I’ve long known another truism, however, and it’s this: Under racism, any criticism a racist suspect (i.e., a white person) makes about non-white people, particularly in matters “concerning race,” is always better made of white supremacy, itself, as a system.
“Black people are hostile,” right. There’s no system yet devised more hostile than race.
“Black people are lazy.” There’s no system yet devised more lazy than white supremacy. (Think about it: The planetary minority, white people, decided how to treat the world’s majority, non-white people, in all areas, based on chroma—color—as opposed to ability or potential. If people picked race cars, industrial machines, or jet engines that way, the global body count, daily, would rival D-Day’s.)
Even the charge that my piece is boring…well, racism is boring, especially for Black people because, unlike white people, we bear it, but don’t derive any benefits from it. It’s a grind: Day in, day out, the same old tricks, deceitful actions, white faux pas, right, and dangerous Caucasoid character shortcomings.
Anyway, to the Kirstie Alley’s response: (This will be to the point.)
“WOW…Mr. Harry Allen is very full of himself..and apparently very interested in not having direct communication but instead using me to promote his column. After I tried to directly work things out with Mr. Allen with zero response, I did what all smart tweeters do. I unfollowed him and wrote him off as an opinionated person unwilling to confront me directly.“
Alley, right, keeps saying she attempted to contact me directly and work things out. (Over time, I’ve seen many white people do this, or claim this, under similar circumstances: The communication “check” got lost in the mail.) As well, in two tweets to one of her followers, she says
“Thank you for your lovely defense of me. My only issue was that I earnestly tried to PRIVATELY handle the scene to no avail. Twas purely opportunity Mr. Allen was looking for, with no intention to remedy one on one…or in a public forum..I thank you
I can’t prove her actions, but I suspect that this is a canard.
I tweeted Ms. Alley directly, under her name, as she did me. Those tweets are reproduced, in their entirety, in yesterday’s post.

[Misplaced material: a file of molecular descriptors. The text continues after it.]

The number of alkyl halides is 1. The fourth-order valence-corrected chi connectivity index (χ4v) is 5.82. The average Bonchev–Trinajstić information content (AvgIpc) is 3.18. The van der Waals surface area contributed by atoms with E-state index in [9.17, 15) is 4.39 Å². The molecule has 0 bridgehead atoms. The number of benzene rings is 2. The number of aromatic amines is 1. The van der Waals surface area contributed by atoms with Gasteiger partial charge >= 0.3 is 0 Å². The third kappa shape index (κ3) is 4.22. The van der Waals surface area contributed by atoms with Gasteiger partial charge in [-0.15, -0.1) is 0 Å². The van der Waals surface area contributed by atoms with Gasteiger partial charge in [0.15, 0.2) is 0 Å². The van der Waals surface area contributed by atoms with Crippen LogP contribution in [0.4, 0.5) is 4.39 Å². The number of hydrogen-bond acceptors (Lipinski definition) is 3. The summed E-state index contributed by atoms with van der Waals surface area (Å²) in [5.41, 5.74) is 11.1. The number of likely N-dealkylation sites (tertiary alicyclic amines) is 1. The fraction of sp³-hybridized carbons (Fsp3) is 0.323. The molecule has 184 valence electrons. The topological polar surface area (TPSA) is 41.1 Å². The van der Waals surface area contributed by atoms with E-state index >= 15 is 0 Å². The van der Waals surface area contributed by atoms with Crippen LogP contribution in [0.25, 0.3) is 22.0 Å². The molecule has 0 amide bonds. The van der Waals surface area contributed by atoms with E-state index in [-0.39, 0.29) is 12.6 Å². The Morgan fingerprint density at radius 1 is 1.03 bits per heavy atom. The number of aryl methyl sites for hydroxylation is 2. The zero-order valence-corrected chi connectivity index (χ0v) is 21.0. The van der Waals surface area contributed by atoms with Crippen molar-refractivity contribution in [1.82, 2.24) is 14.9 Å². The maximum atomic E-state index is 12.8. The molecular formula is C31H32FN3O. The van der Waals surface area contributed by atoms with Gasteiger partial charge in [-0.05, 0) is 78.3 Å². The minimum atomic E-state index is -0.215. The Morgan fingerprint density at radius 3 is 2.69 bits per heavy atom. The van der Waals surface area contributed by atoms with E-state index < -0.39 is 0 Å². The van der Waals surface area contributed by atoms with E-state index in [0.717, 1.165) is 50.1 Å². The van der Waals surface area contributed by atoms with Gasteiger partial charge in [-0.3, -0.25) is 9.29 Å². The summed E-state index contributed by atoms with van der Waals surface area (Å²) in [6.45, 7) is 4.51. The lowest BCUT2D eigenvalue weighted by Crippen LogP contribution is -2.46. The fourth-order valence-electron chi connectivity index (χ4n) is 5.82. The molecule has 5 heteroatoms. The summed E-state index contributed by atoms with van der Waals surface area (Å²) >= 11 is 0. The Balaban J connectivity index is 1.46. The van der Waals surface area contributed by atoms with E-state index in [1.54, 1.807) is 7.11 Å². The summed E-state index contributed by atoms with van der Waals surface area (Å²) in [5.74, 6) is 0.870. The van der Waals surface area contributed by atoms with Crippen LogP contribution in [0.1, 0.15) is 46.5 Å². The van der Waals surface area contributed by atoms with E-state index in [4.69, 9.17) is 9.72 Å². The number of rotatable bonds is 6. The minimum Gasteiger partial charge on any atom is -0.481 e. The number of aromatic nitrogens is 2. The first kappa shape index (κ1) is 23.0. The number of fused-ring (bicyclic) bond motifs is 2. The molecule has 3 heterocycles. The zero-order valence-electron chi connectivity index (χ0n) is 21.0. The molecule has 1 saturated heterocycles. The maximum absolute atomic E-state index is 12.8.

As well, Alley sent me one direct message, below, before I criticized her comments:
You now have the totality of our correspondence.
Things get lost in cyberspace all the time, so, perhaps she did repeatedly attempt to reach me, and there was a failure. But unless there was, or a technical problem at Twitter, my tweets arrived at her account and sat there, face up. She could have addressed them at any moment over the past 2.5 weeks, and I would have responded with as much, or as little, detail as she desired.
As for using Ms. Alley to promote MEDIA ASSASSIN, it’s a disingenuous, self-important claim. She wrote to me, it was public, and widely commented upon. I wrote back, it was public, and what she’d written was the subject of what I wrote. If I was just trying to promote myself, why didn’t I send links to the gossip sites? Why did I send out only one tweet?
Anyway, if I really wanted to merely promote MEDIA ASSASSIN based on attacking white celebrities, I’d go after Ashton Kutcher, Britney Spears, Miley Cyrus, or Kevin Spacey, right, all of whom are on Twitter, and all of whose followers outnumber Alley’s by orders of magnitude.
“If I am what he accuses me of, he should simply do the same and unfollow me or block my scary ass.”“
I’ve not accused Kirstie Alley of being anything, and I don’t think she’s scary.
“I read his boring arcticle and found it unfounded.”
STOP. This is really interesting.